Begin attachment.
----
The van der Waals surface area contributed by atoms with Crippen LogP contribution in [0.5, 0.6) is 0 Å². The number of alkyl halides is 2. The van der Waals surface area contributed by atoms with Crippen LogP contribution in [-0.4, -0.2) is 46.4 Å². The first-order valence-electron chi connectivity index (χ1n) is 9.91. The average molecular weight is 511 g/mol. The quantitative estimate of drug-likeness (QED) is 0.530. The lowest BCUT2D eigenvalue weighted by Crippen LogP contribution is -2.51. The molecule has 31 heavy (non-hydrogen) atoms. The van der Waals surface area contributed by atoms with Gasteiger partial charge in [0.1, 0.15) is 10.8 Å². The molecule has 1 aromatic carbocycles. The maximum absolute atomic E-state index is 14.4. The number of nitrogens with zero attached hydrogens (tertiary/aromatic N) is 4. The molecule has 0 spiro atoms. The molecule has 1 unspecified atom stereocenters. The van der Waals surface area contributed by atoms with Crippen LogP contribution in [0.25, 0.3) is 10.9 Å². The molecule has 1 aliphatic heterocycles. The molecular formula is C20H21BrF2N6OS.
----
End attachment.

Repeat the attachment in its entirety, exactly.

The van der Waals surface area contributed by atoms with Crippen LogP contribution in [0.5, 0.6) is 0 Å². The number of alkyl halides is 2. The van der Waals surface area contributed by atoms with Crippen LogP contribution in [-0.4, -0.2) is 46.4 Å². The first-order valence-electron chi connectivity index (χ1n) is 9.91. The average molecular weight is 511 g/mol. The quantitative estimate of drug-likeness (QED) is 0.530. The lowest BCUT2D eigenvalue weighted by Crippen LogP contribution is -2.51. The molecule has 31 heavy (non-hydrogen) atoms. The van der Waals surface area contributed by atoms with Gasteiger partial charge in [0.1, 0.15) is 10.8 Å². The molecule has 1 aromatic carbocycles. The maximum absolute atomic E-state index is 14.4. The number of nitrogens with zero attached hydrogens (tertiary/aromatic N) is 4. The molecule has 0 spiro atoms. The molecule has 1 unspecified atom stereocenters. The van der Waals surface area contributed by atoms with Crippen LogP contribution in [0.25, 0.3) is 10.9 Å². The molecule has 1 aliphatic heterocycles. The molecular formula is C20H21BrF2N6OS.